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Null State Level 2 in CFT

+ 3 like - 0 dislike
127 views

I'm reading Cardy's notes on CFT. He states the following in section 4.3:

$$\hat L_n\left(\hat L_{-2}|\phi_j\rangle-(1/g)\hat{L^2}_{-1}|\phi_j\rangle\right)=0.$$

I tried to work this out explicitly and I managed to prove it for $n=1$ and $n=2$, but I can't figure this out for general $n$. After some manipulations I get stuck here:

$$((n+2)\hat L_{n-2}-(n+1)(1/g)\hat{L}_{n-1})\hat L_{-1}|\phi_j\rangle+(n+1)\hat L_{-1}\hat L_{n-1}|\phi_j\rangle.$$

How is this zero?

This post imported from StackExchange Physics at 2014-06-15 18:00 (UCT), posted by SE-user user50473
asked Jun 14, 2014 in Theoretical Physics by user50473 (15 points) [ no revision ]
Thanks for the edit, I'm new here

This post imported from StackExchange Physics at 2014-06-15 18:00 (UCT), posted by SE-user user50473
Without knowing anything about the subject or equations, I still smell a classic induction problem a mile away.

This post imported from StackExchange Physics at 2014-06-15 18:00 (UCT), posted by SE-user Chris White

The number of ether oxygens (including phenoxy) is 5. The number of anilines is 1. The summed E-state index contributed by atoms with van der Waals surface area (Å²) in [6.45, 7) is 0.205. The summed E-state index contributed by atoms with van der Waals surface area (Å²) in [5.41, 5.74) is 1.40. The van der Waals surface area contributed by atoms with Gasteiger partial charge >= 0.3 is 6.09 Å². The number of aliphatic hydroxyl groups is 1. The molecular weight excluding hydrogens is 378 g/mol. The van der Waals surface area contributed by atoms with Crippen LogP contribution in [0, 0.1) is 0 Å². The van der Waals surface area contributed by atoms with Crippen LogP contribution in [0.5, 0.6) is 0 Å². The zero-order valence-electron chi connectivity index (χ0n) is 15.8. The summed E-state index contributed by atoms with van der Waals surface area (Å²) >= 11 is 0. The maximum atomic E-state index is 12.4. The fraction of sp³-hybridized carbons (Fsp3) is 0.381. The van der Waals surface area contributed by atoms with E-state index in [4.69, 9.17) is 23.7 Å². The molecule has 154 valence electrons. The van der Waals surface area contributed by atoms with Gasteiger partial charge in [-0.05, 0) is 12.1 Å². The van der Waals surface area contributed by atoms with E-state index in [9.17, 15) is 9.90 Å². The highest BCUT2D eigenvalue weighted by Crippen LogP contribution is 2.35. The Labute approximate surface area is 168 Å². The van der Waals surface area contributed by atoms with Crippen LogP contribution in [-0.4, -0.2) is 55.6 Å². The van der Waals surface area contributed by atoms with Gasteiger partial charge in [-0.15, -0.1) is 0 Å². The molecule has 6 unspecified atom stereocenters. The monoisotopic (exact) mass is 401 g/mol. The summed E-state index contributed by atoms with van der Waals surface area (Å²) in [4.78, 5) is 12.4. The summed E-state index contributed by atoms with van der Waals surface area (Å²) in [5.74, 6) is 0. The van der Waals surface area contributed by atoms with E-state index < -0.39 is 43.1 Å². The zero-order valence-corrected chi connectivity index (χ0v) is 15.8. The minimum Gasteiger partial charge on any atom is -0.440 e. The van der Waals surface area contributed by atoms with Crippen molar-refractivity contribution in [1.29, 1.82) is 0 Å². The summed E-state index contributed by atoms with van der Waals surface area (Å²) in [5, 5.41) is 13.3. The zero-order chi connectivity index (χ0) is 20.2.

2 Answers

+ 2 like - 0 dislike

Since $|\phi_j\rangle$ is a highest weight state, i.e., $L_n\ |\phi_j\rangle=0$ for all $n>0$. it is easy to see that for $n>2$, $L_{n-1}|\phi_j\rangle=0$. Thus two of the three terms that you have go away. The remaining one needs you to use $[L_{n-1},L_{-1}]\propto L_{n-2}$. This lets you show that it also vanishes since for $n>2$, $L_{n-2}|\phi_j\rangle=0$.

answered Jun 16, 2014 by suresh (1,535 points) [ no revision ]
+ 2 like - 0 dislike

Although it is easy to prove it for general $n$, as shown by @suresh1 in the previous answer, it is in fact enough to show it only for $n=1$ and $n=2$, because $L_1$ and $L_2$ generate the positive degree part of the Virasoro algebra; e.g., $L_3 = [L_2,L_1]$, $L_4 = \tfrac12 [L_3,L_1] = \tfrac12 [[L_2,L_1],L_1]$, et cetera.

answered Jun 17, 2014 by José Figueroa-O'Farrill (2,135 points) [ revision history ]

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